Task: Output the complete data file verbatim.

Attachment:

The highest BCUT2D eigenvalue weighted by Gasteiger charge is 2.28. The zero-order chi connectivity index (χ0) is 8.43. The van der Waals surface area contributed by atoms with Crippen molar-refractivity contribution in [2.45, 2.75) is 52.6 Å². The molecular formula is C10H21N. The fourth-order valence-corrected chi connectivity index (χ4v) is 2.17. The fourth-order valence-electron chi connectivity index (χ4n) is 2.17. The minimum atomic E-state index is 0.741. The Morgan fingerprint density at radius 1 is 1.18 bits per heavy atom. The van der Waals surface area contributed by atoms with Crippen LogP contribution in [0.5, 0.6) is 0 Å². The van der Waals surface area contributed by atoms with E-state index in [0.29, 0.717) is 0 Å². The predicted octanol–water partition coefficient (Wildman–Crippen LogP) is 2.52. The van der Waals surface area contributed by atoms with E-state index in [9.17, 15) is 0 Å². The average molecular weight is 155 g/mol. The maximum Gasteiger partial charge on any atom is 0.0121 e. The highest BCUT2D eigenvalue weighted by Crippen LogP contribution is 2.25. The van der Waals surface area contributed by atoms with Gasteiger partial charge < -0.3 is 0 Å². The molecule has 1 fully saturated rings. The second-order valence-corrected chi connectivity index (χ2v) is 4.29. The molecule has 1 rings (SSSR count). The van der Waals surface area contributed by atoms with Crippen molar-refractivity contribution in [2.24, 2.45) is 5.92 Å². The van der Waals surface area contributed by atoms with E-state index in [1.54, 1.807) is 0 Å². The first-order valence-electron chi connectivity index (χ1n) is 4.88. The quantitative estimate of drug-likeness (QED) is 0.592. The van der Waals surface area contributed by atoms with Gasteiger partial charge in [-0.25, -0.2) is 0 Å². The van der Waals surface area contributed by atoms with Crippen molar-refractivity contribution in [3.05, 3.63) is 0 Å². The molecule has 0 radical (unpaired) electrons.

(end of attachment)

The highest BCUT2D eigenvalue weighted by Gasteiger charge is 2.28. The zero-order chi connectivity index (χ0) is 8.43. The van der Waals surface area contributed by atoms with Crippen molar-refractivity contribution in [2.45, 2.75) is 52.6 Å². The molecular formula is C10H21N. The fourth-order valence-corrected chi connectivity index (χ4v) is 2.17. The fourth-order valence-electron chi connectivity index (χ4n) is 2.17. The minimum atomic E-state index is 0.741. The Morgan fingerprint density at radius 1 is 1.18 bits per heavy atom. The van der Waals surface area contributed by atoms with Crippen LogP contribution in [0.5, 0.6) is 0 Å². The van der Waals surface area contributed by atoms with E-state index in [0.29, 0.717) is 0 Å². The predicted octanol–water partition coefficient (Wildman–Crippen LogP) is 2.52. The van der Waals surface area contributed by atoms with E-state index in [9.17, 15) is 0 Å². The average molecular weight is 155 g/mol. The maximum Gasteiger partial charge on any atom is 0.0121 e. The highest BCUT2D eigenvalue weighted by Crippen LogP contribution is 2.25. The van der Waals surface area contributed by atoms with Gasteiger partial charge < -0.3 is 0 Å². The molecule has 1 fully saturated rings. The second-order valence-corrected chi connectivity index (χ2v) is 4.29. The molecule has 1 rings (SSSR count). The van der Waals surface area contributed by atoms with Crippen molar-refractivity contribution in [2.24, 2.45) is 5.92 Å². The van der Waals surface area contributed by atoms with E-state index in [1.54, 1.807) is 0 Å². The first-order valence-electron chi connectivity index (χ1n) is 4.88. The quantitative estimate of drug-likeness (QED) is 0.592. The van der Waals surface area contributed by atoms with Gasteiger partial charge in [-0.25, -0.2) is 0 Å². The van der Waals surface area contributed by atoms with Crippen molar-refractivity contribution in [3.05, 3.63) is 0 Å². The molecule has 0 radical (unpaired) electrons.